enough to propel him forwards, his lanky legs ascending the stairs two at a time. Then with the
speed of a rapier convincing him that fact wasn’t fiction, the sound of heavy feet rampaging
down towards him stopped McPherson in his tracks, an unsteady hand shooting instinctively out
to grasp the railing for precarious and tenuous support. But it was too little and too late to
enable him to withstand the impact of the human avalanche that came rushing into him and
through him in a frantic fury. He was flung backward as the figure surged over him, the back of
his head meeting the stairs with a crunch, and then the sensation of tumbling down the three or
four stairs he’d climbed only an instant ago, like some unwilling incompetent acrobat. Then the
lights went out.
It seemed to him, as he rose gingerly to his feet, that he’d been in the twilight world for an age,
though in all probability it was just a few short seconds. But by the time McPherson had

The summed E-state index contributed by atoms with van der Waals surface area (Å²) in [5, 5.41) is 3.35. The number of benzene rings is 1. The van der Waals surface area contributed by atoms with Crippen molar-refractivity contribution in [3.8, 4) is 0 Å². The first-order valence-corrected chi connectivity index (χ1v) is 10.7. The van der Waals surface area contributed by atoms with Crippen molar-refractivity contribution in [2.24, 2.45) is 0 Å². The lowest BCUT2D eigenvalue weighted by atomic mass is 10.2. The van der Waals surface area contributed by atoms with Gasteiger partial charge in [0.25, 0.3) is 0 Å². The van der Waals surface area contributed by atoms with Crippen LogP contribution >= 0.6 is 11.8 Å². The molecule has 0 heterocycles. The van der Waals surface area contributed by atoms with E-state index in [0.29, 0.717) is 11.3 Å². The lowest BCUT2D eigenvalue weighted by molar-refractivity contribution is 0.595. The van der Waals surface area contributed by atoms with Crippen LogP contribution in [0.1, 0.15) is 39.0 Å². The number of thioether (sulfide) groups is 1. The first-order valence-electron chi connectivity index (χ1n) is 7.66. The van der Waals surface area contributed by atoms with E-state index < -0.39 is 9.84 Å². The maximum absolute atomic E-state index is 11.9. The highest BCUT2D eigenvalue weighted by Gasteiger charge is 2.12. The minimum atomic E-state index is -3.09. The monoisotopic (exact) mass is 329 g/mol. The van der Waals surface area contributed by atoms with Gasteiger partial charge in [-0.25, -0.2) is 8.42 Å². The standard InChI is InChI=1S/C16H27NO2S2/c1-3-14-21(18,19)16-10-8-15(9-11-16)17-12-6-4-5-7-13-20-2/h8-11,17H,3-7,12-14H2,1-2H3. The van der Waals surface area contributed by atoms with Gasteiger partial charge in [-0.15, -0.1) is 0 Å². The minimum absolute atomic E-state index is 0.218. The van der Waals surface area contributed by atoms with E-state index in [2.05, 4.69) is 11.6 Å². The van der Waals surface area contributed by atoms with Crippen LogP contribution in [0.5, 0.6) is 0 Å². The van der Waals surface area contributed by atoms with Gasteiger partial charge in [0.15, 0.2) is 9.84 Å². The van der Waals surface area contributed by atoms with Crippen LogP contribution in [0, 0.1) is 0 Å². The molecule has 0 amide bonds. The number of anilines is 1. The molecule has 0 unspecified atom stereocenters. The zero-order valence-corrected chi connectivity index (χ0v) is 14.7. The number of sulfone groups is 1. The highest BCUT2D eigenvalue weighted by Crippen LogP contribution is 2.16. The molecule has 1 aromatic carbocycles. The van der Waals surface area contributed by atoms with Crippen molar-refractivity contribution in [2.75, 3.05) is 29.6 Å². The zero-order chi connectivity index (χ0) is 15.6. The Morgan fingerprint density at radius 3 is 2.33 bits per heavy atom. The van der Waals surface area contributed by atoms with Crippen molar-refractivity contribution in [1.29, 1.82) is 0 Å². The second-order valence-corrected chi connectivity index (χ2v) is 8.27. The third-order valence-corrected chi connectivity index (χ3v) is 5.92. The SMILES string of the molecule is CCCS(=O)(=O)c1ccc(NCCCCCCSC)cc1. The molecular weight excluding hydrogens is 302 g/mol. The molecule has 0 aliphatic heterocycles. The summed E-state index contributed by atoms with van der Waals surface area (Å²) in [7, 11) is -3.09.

lurched along the passage like a disorientated drunk, dimly registering the fresh set of footmarks
that lead towards the main door, the intruder had disappeared into obscurity, leaving him with
an aching head as a legacy.
He blinked as he came to terms with daylight, that no matter how bleak and foggy, still
contrasted vividly with the internal gloom, so that tiny daggers of pain shot their sharp points
into his head as he struggled to focus on the patch of rain soaked bog for any sign of tracks. But
they had submerged readily into the rain-drenched earth and in any case he was no longer in a
fit state to pursue the intruder. Instead, he rested for a moment, the flat of his hand against his
throbbing forehead, his other hand clasped tightly around the door jamb, before he returned to
the dingy interior and began to stumble up the staircase, hoping against hope that the disturbed
intruder had left him something to go on. He reached the halfway point and arched his painful
head upwards at the dark gap, which had suddenly seemed to emerge from the ceiling above the